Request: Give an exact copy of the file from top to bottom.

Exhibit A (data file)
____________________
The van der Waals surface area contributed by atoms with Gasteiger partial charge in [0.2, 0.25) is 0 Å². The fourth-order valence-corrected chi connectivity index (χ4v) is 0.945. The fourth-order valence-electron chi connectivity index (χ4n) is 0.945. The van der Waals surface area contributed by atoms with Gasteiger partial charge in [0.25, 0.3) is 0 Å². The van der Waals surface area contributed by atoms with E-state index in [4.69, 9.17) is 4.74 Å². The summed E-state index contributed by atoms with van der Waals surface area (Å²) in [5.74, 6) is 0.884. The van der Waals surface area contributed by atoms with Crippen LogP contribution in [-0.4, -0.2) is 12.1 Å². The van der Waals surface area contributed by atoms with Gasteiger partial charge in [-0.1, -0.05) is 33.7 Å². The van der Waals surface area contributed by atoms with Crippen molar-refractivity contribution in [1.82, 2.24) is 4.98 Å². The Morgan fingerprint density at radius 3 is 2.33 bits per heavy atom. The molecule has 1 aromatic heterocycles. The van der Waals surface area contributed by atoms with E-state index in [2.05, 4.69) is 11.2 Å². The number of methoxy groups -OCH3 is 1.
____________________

The van der Waals surface area contributed by atoms with Gasteiger partial charge in [0.2, 0.25) is 0 Å². The fourth-order valence-corrected chi connectivity index (χ4v) is 0.945. The fourth-order valence-electron chi connectivity index (χ4n) is 0.945. The van der Waals surface area contributed by atoms with Gasteiger partial charge in [0.25, 0.3) is 0 Å². The van der Waals surface area contributed by atoms with E-state index in [4.69, 9.17) is 4.74 Å². The summed E-state index contributed by atoms with van der Waals surface area (Å²) in [5.74, 6) is 0.884. The van der Waals surface area contributed by atoms with Crippen LogP contribution in [-0.4, -0.2) is 12.1 Å². The van der Waals surface area contributed by atoms with Gasteiger partial charge in [-0.1, -0.05) is 33.7 Å². The van der Waals surface area contributed by atoms with Crippen molar-refractivity contribution in [1.82, 2.24) is 4.98 Å². The Morgan fingerprint density at radius 3 is 2.33 bits per heavy atom. The molecule has 1 aromatic heterocycles. The van der Waals surface area contributed by atoms with E-state index in [2.05, 4.69) is 11.2 Å². The number of methoxy groups -OCH3 is 1.